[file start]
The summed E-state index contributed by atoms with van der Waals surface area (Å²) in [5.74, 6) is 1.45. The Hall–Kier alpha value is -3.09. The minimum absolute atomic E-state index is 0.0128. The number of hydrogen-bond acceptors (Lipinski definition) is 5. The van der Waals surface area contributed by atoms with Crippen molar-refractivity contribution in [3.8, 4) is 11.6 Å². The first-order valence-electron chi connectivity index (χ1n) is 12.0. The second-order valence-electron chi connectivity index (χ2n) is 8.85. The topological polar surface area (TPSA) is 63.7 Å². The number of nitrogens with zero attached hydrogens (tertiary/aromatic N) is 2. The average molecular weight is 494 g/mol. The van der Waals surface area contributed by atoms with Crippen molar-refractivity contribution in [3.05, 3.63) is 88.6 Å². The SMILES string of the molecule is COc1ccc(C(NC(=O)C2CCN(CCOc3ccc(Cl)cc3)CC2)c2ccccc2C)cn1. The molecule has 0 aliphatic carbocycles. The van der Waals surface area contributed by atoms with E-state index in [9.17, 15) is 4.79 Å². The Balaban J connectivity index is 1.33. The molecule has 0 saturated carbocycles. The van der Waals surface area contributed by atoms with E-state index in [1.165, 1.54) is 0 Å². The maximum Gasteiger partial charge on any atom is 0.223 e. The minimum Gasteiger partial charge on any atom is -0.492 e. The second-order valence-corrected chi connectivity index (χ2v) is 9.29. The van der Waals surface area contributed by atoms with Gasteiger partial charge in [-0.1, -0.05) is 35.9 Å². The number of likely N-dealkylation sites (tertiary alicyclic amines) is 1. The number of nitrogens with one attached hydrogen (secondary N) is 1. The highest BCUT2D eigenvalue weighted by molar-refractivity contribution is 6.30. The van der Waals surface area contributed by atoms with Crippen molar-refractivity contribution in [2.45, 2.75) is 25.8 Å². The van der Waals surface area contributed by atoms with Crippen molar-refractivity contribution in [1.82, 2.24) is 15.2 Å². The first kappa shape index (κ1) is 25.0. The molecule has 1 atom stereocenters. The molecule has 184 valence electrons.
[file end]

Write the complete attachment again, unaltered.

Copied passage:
The summed E-state index contributed by atoms with van der Waals surface area (Å²) in [5.74, 6) is 1.45. The Hall–Kier alpha value is -3.09. The minimum absolute atomic E-state index is 0.0128. The number of hydrogen-bond acceptors (Lipinski definition) is 5. The van der Waals surface area contributed by atoms with Crippen molar-refractivity contribution in [3.8, 4) is 11.6 Å². The first-order valence-electron chi connectivity index (χ1n) is 12.0. The second-order valence-electron chi connectivity index (χ2n) is 8.85. The topological polar surface area (TPSA) is 63.7 Å². The number of nitrogens with zero attached hydrogens (tertiary/aromatic N) is 2. The average molecular weight is 494 g/mol. The van der Waals surface area contributed by atoms with Crippen molar-refractivity contribution in [3.05, 3.63) is 88.6 Å². The SMILES string of the molecule is COc1ccc(C(NC(=O)C2CCN(CCOc3ccc(Cl)cc3)CC2)c2ccccc2C)cn1. The molecule has 0 aliphatic carbocycles. The van der Waals surface area contributed by atoms with E-state index in [9.17, 15) is 4.79 Å². The Balaban J connectivity index is 1.33. The molecule has 0 saturated carbocycles. The van der Waals surface area contributed by atoms with E-state index in [1.165, 1.54) is 0 Å². The maximum Gasteiger partial charge on any atom is 0.223 e. The minimum Gasteiger partial charge on any atom is -0.492 e. The second-order valence-corrected chi connectivity index (χ2v) is 9.29. The van der Waals surface area contributed by atoms with Gasteiger partial charge in [-0.1, -0.05) is 35.9 Å². The number of likely N-dealkylation sites (tertiary alicyclic amines) is 1. The number of nitrogens with one attached hydrogen (secondary N) is 1. The highest BCUT2D eigenvalue weighted by molar-refractivity contribution is 6.30. The van der Waals surface area contributed by atoms with Crippen molar-refractivity contribution in [2.45, 2.75) is 25.8 Å². The van der Waals surface area contributed by atoms with Crippen molar-refractivity contribution in [1.82, 2.24) is 15.2 Å². The first kappa shape index (κ1) is 25.0. The molecule has 1 atom stereocenters. The molecule has 184 valence electrons.